Inside is an Octa-core Tegra X1 processor, an NVIDIA Maxwell GPU and 3GB of RAM — this is a serious tablet, with desktop class performance. There two options for storage; 32GB or 64GB, with no Micro-SD slot to expand it.
The camera on the back is an 8-megapixel shooter and on the front you’ll find a 2-megapixel camera for video calls.
On the sides there are two stereo speakers, a 3.5mm audio jack and a volume rocker, as well as a single USB-C port — used for charging — and no other places to plug anything in. This is a minimal device, and doesn’t have anything Google doesn’t think you’ll need.
Usually I steer clear of talking about specifications too much, because in general they’ve become largely irrelevant to how devices run, but the Pixel C’s guts are more powerful than your average device, which shows.
Thanks to those impressive guts, it’s as smooth as butter to use, and a true delight to navigate around. You won’t find any lag, nor issues running whatever you can throw at it.
It’s a little disappointing Google didn’t throw in an LTE modem, but with almost every phone out there supporting tethering these days it’s likely the decision came down to battery life over functionality.
Perhaps the most interesting hardware feature is the addition of four microphones along the top of the device, which Google says is so that you can say ‘OK, Google’ anywhere in a room and the Pixel C will hear you.
It works pretty well, which is useful when cooking and you need to set a timer quickly or do a quick search without your hands, though it seems a little overkill.
What’s it actually like?
The Pixel C’s design is lovely, but things start getting weird when you realize this isn’t a Chromebook. No, it’s running Android 6.0.1 out of the box, the latest version of Google’s mobile operating system which seems like a strange choice on the surface.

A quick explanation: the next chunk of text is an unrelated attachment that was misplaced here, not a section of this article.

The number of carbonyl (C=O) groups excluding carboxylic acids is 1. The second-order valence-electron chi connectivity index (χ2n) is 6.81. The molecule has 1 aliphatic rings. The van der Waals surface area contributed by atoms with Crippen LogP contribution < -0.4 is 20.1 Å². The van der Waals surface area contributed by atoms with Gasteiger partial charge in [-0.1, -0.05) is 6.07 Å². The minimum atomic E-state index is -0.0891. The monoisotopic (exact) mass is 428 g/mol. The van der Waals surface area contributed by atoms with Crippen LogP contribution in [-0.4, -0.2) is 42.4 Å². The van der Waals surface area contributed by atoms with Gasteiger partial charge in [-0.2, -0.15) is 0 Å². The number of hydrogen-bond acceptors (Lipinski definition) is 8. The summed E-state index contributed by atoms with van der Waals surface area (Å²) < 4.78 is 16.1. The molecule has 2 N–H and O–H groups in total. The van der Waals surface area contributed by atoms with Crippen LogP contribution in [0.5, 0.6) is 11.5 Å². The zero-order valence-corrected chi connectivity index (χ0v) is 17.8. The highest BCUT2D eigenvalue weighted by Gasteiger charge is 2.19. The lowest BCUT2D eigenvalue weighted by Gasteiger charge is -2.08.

It’s the exact same version of Android you know from every other Google-based tablet — there are no special tweaks to make it work on a hybrid device and it’s nothing more than vanilla Android.
That works well enough for most tasks, but when you start looking toward any sort of real productivity it starts falling apart.
First of all, Android 6.0.1 still doesn’t ship with any sort of multi-window support, so you can only have one app on your screen at a time. It’s a glaring oversight, which makes no sense in the context of the Pixel C.
When you’re trying to get any sort of work done this is incredibly frustrating. There’s no way for you to run Slack and Twitter at the same time, or browse the Web while checking your email. It’s one app at a time, switching manually between each.
With the massive screen real estate available, as well as the superpowered processor, why can’t this device multi-task properly?
Even the iPad can now, so why is Google ignoring such a seemingly obvious opportunity? In particular it’s confusing, considering early development builds of Android M had primitive multi-window support.